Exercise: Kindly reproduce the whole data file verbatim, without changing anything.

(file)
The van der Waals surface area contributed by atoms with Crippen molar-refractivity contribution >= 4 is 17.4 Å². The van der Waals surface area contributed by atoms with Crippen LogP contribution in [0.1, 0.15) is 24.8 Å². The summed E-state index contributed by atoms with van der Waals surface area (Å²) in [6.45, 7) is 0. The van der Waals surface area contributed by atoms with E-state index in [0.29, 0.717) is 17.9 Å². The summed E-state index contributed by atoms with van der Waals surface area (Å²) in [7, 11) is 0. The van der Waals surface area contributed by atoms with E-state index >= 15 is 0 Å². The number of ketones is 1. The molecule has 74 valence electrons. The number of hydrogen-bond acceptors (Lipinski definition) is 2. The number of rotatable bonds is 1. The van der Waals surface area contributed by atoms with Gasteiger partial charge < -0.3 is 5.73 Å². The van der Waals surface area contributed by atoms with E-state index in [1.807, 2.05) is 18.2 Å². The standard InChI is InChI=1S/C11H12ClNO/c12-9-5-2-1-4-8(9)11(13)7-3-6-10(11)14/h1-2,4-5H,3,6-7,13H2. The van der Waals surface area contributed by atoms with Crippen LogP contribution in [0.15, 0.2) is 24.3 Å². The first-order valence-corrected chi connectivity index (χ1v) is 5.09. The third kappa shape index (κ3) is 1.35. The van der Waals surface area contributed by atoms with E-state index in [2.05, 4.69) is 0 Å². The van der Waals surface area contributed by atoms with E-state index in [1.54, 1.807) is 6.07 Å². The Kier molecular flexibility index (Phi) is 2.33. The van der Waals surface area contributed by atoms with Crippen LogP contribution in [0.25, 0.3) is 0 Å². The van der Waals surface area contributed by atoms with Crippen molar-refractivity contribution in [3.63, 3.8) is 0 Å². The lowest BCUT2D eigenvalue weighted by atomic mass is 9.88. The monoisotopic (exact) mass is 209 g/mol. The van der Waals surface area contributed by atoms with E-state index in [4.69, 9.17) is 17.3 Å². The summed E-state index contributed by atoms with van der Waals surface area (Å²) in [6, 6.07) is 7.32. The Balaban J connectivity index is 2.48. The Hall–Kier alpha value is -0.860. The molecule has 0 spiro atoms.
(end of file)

The van der Waals surface area contributed by atoms with Crippen molar-refractivity contribution >= 4 is 17.4 Å². The van der Waals surface area contributed by atoms with Crippen LogP contribution in [0.1, 0.15) is 24.8 Å². The summed E-state index contributed by atoms with van der Waals surface area (Å²) in [6.45, 7) is 0. The van der Waals surface area contributed by atoms with E-state index in [0.29, 0.717) is 17.9 Å². The summed E-state index contributed by atoms with van der Waals surface area (Å²) in [7, 11) is 0. The van der Waals surface area contributed by atoms with E-state index >= 15 is 0 Å². The number of ketones is 1. The molecule has 74 valence electrons. The number of hydrogen-bond acceptors (Lipinski definition) is 2. The number of rotatable bonds is 1. The van der Waals surface area contributed by atoms with Gasteiger partial charge < -0.3 is 5.73 Å². The van der Waals surface area contributed by atoms with E-state index in [1.807, 2.05) is 18.2 Å². The standard InChI is InChI=1S/C11H12ClNO/c12-9-5-2-1-4-8(9)11(13)7-3-6-10(11)14/h1-2,4-5H,3,6-7,13H2. The van der Waals surface area contributed by atoms with Crippen LogP contribution in [0.15, 0.2) is 24.3 Å². The first-order valence-corrected chi connectivity index (χ1v) is 5.09. The third kappa shape index (κ3) is 1.35. The van der Waals surface area contributed by atoms with E-state index in [2.05, 4.69) is 0 Å². The van der Waals surface area contributed by atoms with E-state index in [1.54, 1.807) is 6.07 Å². The Kier molecular flexibility index (Phi) is 2.33. The van der Waals surface area contributed by atoms with Crippen LogP contribution in [0.25, 0.3) is 0 Å². The van der Waals surface area contributed by atoms with Crippen molar-refractivity contribution in [3.63, 3.8) is 0 Å². The lowest BCUT2D eigenvalue weighted by atomic mass is 9.88. The monoisotopic (exact) mass is 209 g/mol. The van der Waals surface area contributed by atoms with E-state index in [4.69, 9.17) is 17.3 Å². The summed E-state index contributed by atoms with van der Waals surface area (Å²) in [6, 6.07) is 7.32. The Balaban J connectivity index is 2.48. The Hall–Kier alpha value is -0.860. The molecule has 0 spiro atoms.